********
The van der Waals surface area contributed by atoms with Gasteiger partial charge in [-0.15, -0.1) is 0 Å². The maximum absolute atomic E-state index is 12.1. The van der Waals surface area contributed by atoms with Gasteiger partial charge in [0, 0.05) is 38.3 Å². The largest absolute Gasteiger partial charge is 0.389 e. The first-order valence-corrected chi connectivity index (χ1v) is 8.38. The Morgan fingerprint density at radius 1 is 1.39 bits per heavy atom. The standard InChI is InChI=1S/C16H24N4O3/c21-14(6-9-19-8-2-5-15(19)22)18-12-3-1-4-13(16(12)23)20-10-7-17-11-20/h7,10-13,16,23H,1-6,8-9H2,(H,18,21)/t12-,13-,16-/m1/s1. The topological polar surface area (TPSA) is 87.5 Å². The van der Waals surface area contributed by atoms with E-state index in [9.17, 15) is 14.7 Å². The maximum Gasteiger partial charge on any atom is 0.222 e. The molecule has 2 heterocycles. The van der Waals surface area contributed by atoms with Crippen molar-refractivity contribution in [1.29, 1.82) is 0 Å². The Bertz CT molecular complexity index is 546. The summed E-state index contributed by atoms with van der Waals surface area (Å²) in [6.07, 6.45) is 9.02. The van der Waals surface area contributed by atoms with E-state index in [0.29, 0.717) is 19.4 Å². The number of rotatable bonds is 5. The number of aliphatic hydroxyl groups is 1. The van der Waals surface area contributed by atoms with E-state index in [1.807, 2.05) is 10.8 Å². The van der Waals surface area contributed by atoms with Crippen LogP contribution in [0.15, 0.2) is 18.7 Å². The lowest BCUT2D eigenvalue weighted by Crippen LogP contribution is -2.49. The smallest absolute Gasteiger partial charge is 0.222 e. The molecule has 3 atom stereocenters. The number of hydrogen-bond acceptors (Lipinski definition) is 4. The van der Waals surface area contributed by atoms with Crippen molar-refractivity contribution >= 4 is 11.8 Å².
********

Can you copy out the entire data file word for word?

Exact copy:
The van der Waals surface area contributed by atoms with Gasteiger partial charge in [-0.15, -0.1) is 0 Å². The maximum absolute atomic E-state index is 12.1. The van der Waals surface area contributed by atoms with Gasteiger partial charge in [0, 0.05) is 38.3 Å². The largest absolute Gasteiger partial charge is 0.389 e. The first-order valence-corrected chi connectivity index (χ1v) is 8.38. The Morgan fingerprint density at radius 1 is 1.39 bits per heavy atom. The standard InChI is InChI=1S/C16H24N4O3/c21-14(6-9-19-8-2-5-15(19)22)18-12-3-1-4-13(16(12)23)20-10-7-17-11-20/h7,10-13,16,23H,1-6,8-9H2,(H,18,21)/t12-,13-,16-/m1/s1. The topological polar surface area (TPSA) is 87.5 Å². The van der Waals surface area contributed by atoms with E-state index in [9.17, 15) is 14.7 Å². The maximum Gasteiger partial charge on any atom is 0.222 e. The molecule has 2 heterocycles. The van der Waals surface area contributed by atoms with Crippen molar-refractivity contribution in [1.29, 1.82) is 0 Å². The Bertz CT molecular complexity index is 546. The summed E-state index contributed by atoms with van der Waals surface area (Å²) in [6.07, 6.45) is 9.02. The van der Waals surface area contributed by atoms with E-state index in [0.29, 0.717) is 19.4 Å². The number of rotatable bonds is 5. The number of aliphatic hydroxyl groups is 1. The van der Waals surface area contributed by atoms with E-state index in [1.807, 2.05) is 10.8 Å². The van der Waals surface area contributed by atoms with Crippen LogP contribution in [0.15, 0.2) is 18.7 Å². The lowest BCUT2D eigenvalue weighted by Crippen LogP contribution is -2.49. The smallest absolute Gasteiger partial charge is 0.222 e. The molecule has 3 atom stereocenters. The number of hydrogen-bond acceptors (Lipinski definition) is 4. The van der Waals surface area contributed by atoms with Crippen molar-refractivity contribution >= 4 is 11.8 Å².